BOISE – Human rights and religious groups are launching a “welcome the stranger” ad campaign, just as big immigration raids are hitting in Southern Idaho.
From talk radio to the national debate over immigration, the groups said a “climate of fear and intolerance” is developing that’s counter to basic Idaho and American values.
The campaign is starting with 10 bus-bench ads in the Boise area and a billboard that will go up between the cities of Burley and Jerome. Backers hope eventually to expand it statewide. The ads carry two messages: “I was a stranger and you welcomed me,” a quote from the Bible; and “Immigration is an American experience. Acceptance is an American value.”
The Rev. Thomas Faucher of St. Mary’s Catholic Church in Boise said his parish includes people from all over the world, some of whom came to Idaho as refugees. Just in the last few weeks, he said, he’s gained new parishioners from Burundi and Burma.
“We become better by welcoming them,” Faucher said. “That’s precisely what happened to my ancestors when they came from France, and when they came from Ireland, and when they came from Canada.”
Sociology professor Robert McCarl of Boise State University said “Opening our doors to welcome newcomers is a central narrative in our American experience.”
But they said recent immigration raids in the Magic Valley, in which agents have reportedly raided homes, bus stops, a WinCo grocery store and more in search of undocumented immigrants, have combined with an increasingly vitriolic debate over immigration to create a climate that’s unfriendly to newcomers.
“The current climate now around immigration raids does not reflect our values,” said Antonina Robles, an Idaho Community Action Network member and recent Boise State University graduate from Caldwell. “It is a climate of fear.”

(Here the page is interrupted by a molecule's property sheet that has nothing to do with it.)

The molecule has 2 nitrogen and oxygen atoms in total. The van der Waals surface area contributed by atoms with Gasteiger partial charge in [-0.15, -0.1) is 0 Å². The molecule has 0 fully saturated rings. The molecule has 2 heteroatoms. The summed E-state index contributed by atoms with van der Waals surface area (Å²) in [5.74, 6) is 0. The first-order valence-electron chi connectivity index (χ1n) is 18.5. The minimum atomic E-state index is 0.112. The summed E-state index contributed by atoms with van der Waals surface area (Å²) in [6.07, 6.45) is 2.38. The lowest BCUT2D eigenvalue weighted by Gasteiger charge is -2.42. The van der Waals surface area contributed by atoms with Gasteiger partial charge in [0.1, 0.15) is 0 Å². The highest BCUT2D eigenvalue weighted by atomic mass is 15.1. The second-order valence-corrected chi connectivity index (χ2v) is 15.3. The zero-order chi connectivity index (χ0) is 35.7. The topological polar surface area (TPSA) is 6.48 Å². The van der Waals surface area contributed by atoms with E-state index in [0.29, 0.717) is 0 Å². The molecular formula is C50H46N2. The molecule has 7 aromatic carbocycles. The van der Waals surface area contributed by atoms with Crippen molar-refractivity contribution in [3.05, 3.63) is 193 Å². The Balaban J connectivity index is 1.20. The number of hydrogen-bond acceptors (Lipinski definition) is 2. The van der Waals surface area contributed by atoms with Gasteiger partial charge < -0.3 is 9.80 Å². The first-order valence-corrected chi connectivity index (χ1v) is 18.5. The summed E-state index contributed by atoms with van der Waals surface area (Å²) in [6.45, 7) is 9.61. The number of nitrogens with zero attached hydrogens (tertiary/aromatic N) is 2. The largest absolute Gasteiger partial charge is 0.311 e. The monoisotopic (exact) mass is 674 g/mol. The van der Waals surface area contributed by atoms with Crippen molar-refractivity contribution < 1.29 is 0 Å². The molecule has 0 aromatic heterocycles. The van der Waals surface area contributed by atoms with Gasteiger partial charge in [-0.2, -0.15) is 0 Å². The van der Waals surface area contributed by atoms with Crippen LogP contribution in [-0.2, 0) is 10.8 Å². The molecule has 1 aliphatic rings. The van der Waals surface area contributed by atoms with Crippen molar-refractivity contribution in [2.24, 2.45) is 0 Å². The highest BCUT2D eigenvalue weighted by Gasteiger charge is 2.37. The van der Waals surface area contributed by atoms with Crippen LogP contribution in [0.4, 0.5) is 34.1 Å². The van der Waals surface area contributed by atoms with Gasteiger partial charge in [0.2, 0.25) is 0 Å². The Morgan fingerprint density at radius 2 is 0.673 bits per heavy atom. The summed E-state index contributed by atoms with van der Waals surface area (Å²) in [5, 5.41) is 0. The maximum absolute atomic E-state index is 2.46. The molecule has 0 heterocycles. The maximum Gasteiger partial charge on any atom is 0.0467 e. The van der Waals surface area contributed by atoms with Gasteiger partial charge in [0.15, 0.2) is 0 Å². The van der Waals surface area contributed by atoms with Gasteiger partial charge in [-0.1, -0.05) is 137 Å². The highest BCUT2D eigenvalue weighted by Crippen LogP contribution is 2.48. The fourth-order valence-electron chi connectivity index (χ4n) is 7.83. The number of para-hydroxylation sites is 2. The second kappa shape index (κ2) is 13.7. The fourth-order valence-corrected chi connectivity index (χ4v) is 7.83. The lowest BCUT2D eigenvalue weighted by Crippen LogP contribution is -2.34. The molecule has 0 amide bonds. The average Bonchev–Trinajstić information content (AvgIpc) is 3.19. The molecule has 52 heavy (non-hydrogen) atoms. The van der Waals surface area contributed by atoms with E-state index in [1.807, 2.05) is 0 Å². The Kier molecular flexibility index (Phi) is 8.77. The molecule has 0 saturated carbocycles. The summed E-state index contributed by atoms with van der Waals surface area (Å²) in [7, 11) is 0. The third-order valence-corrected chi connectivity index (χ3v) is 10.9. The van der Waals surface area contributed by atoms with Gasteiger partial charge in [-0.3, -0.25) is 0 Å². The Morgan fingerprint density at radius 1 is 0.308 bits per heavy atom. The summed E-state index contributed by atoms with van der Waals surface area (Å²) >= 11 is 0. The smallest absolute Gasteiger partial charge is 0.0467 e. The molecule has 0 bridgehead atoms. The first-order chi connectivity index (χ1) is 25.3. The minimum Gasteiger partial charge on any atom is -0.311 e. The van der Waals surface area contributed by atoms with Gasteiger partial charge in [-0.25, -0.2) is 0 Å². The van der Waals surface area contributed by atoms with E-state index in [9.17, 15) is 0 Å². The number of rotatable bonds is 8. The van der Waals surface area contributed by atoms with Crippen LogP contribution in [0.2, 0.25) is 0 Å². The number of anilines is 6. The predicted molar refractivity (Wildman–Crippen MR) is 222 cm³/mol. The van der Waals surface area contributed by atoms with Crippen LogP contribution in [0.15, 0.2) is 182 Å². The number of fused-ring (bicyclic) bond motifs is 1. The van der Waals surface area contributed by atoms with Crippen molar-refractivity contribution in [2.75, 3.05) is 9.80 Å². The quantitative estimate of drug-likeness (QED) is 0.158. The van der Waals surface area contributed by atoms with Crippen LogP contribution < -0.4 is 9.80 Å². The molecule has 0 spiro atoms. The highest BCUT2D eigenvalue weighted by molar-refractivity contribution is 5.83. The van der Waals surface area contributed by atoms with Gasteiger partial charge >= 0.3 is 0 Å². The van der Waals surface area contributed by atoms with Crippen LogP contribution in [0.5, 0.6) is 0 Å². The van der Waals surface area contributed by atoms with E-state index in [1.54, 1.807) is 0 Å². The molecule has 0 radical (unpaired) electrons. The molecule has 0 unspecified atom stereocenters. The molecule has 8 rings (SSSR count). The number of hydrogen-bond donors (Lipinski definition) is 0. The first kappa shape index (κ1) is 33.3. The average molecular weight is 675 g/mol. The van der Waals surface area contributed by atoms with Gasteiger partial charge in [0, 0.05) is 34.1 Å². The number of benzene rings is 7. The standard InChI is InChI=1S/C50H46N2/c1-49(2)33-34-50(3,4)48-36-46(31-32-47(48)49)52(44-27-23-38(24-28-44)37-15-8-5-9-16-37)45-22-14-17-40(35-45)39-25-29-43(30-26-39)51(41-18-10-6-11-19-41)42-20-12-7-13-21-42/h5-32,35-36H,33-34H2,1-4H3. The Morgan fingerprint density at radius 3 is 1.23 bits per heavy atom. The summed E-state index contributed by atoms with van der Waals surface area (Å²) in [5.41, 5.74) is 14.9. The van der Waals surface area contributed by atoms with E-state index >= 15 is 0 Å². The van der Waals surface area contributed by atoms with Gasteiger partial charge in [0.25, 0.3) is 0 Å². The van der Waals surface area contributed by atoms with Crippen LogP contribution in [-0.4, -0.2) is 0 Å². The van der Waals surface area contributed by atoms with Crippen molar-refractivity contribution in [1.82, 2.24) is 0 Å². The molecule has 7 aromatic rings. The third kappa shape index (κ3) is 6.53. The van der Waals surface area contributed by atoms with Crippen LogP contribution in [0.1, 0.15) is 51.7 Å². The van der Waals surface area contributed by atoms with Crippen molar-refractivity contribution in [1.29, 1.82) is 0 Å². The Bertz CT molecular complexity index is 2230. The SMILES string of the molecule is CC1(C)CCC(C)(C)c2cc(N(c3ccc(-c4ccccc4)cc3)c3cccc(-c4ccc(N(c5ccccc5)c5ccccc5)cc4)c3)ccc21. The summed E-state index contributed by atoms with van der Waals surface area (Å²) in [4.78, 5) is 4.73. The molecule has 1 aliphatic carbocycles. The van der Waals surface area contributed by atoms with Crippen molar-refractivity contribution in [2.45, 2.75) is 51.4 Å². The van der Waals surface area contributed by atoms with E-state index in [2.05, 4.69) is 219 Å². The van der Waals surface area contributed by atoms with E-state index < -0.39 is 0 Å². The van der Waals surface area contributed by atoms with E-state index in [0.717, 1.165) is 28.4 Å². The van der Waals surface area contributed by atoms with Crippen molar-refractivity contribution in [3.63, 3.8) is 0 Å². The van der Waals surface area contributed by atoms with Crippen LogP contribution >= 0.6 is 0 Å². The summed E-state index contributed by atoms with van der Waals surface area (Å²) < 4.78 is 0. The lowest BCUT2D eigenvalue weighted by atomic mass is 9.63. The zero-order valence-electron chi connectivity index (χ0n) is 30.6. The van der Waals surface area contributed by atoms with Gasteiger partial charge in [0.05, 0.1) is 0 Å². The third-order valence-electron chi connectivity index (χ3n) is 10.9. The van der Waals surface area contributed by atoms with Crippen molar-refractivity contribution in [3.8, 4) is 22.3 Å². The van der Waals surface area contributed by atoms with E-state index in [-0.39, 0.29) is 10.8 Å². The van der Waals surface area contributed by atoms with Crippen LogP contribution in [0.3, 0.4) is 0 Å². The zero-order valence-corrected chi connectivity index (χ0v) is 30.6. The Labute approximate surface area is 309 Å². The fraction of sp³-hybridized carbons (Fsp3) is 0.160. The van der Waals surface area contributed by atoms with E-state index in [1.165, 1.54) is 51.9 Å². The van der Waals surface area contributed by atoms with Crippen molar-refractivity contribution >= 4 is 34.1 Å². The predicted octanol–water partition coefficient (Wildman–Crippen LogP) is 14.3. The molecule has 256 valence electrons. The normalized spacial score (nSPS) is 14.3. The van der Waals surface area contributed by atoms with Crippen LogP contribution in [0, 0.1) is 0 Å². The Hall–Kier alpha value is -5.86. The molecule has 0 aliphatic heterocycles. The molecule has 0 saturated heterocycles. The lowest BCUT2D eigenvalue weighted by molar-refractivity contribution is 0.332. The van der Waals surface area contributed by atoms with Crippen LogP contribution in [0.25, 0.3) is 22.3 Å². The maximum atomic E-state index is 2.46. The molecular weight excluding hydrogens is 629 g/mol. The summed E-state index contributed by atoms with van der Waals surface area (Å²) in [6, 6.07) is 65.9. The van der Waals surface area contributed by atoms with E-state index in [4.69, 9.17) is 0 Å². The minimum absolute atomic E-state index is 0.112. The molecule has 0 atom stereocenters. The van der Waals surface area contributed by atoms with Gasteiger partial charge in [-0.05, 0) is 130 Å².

The Twin Falls Times-News reported Tuesday that local residents are complaining of immigration officers stopping Hispanics at random and asking to see identification.
Alex Harrington, spokesman for U.S. Customs and Border Protection for the region, said his agents don’t do that. “They do not profile,” he said. “Their main concern is (to) look for individuals who are not supposed to be in our country, that’s it.”
Customs and Border Protection reported Tuesday that it has apprehended more than 100 illegal aliens in the Twin Falls area in the past week, and that a quarter of them had criminal histories, including five with felony arrests on their records. The agency said its sweep focused on bus stations and included checks on 15 commercial buses. Asked about the reported raids at homes and elsewhere, Harrington said, “That is not us,” but said it could be other law enforcement agencies. “We just don’t know.”
John Bechtel, mayor of Wilder, said he’s no advocate for illegal immigration but believes all people should be treated with respect. In his city, he said, “Our population is 70 percent Hispanic, and we work hard to create a community where all can contribute.” That can happen, he said, “without deteriorating into name-calling and put-downs.”
Said Robles, “I don’t want my neighbors, my family, my community members to be scared to go to Wal-Mart.”
Amy Herzfeld, executive director of the Idaho Human Rights Education Center, said the “welcome the stranger” campaign will run for a year, funded by donations. It’s modeled after similar campaigns in Tennessee and Iowa.